Ten months after allocating $26 million in government funds for the establishment of one of the world's largest nanotechnology research centers at the Technion, Finance and Industry and Trade Minister Ehud Olmert announced Wednesday that Bar-Ilan University would get $33 million for its own.
Bar-Ilan will raise another $67 million on its own from donations and its own budget for its international nanotechnology center, Olmert said during a campus tour. The government grant will be spread over five years and help to finance research and build and equip labs. The new nanotechnology building will be dedicated on the Ramat Gan campus in 2008 and expand existing nanotechnology research at Bar-Ilan.
Nanotechnology is the branch of engineering that deals with things smaller than 100 nanometers (one billionth of a meter). Using fabrication technology, objects are designed and built by the specification and placement of individual atoms or molecules.
The first recognized nanofabrication experiments took place in 1990, for example with the depositing of individual xenon atoms on a nickel substrate to spell IBM's logo.
Among the many possible future applications of nanotechnology are tiny scanners for non-invasive checkups, microscopic water filters or ant-sized comprehensive libraries.
Olmert told senior faculty members and doctoral studies that nanotechnology "is the platform that can ensure the preservation and advancement of Israeli scientific excellence in the world."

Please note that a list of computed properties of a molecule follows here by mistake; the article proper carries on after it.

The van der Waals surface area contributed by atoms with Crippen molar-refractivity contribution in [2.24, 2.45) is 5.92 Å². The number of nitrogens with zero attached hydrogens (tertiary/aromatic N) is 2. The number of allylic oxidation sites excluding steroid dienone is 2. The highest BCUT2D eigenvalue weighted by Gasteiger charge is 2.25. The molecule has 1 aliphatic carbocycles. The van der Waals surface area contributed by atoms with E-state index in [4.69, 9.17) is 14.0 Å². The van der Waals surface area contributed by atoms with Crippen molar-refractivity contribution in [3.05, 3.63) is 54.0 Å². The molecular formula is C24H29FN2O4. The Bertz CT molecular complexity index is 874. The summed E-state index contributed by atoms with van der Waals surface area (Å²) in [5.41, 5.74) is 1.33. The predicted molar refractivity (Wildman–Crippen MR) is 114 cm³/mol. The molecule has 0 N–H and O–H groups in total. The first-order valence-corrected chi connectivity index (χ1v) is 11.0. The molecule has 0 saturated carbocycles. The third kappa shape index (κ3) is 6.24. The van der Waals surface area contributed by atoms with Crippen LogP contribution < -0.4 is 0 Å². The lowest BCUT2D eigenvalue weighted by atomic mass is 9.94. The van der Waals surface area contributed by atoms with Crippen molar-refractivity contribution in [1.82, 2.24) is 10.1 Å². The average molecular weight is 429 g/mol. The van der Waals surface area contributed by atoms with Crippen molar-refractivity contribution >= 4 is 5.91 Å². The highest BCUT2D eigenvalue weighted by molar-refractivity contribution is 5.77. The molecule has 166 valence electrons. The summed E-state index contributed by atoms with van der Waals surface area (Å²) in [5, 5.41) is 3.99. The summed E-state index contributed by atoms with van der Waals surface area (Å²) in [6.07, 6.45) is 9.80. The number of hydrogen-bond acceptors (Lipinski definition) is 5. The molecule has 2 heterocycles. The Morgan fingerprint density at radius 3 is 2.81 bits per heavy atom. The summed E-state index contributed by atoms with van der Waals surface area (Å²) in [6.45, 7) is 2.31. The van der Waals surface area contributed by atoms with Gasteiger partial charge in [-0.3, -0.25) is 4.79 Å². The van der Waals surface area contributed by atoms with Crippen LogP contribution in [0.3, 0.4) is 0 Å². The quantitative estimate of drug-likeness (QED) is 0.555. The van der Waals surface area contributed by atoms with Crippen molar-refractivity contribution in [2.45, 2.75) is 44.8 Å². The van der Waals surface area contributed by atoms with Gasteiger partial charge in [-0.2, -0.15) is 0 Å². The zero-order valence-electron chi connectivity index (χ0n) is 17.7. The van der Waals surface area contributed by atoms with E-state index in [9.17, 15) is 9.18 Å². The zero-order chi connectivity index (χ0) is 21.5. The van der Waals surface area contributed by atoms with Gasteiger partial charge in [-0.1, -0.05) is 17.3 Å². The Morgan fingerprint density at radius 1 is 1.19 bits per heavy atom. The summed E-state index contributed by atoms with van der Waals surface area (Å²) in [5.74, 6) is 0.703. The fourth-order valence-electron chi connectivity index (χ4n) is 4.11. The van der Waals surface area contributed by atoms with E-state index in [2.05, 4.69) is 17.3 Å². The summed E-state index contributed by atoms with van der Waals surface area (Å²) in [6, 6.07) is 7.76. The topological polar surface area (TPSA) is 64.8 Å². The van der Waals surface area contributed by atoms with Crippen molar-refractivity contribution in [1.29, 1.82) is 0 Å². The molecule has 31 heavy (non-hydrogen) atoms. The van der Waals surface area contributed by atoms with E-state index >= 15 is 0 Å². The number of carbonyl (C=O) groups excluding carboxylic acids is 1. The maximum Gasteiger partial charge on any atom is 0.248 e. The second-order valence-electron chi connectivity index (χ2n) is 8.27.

During Olmert's tour, Prof. Benny Erenberg explained to Olmert his work using nanotechnology to improve cancer treatments. Prof. Arye Tzaban presented his work on developing solar energy cells on plastic mats. Prof. Aharon Gedenkan introduced his research which brought about the development of a patented antibacterial material used, among other things, to make odorless socks.
Prof. Avi Ulman, head of Bar-Ilan's nanotechnology center, said that it was unique compared to others in Israel such as those of the Technion and Tel Aviv University because of its focus on nanotech materials and its direct ties with industry, as well as in its bachelor's and master's degree programs. Other universities offer only a doctorate in the field. The new center will employ about 40 senior researchers in the fields of biology, engineering, physics and chemistry, including some who will be brought from abroad.
At last February's Technion nanotechnology center ceremony, when Olmert had not yet become finance minister, Olmert said that other academic institutions that managed to bring in major amounts would be entitled to similar matching funds for their scientific and technological projects.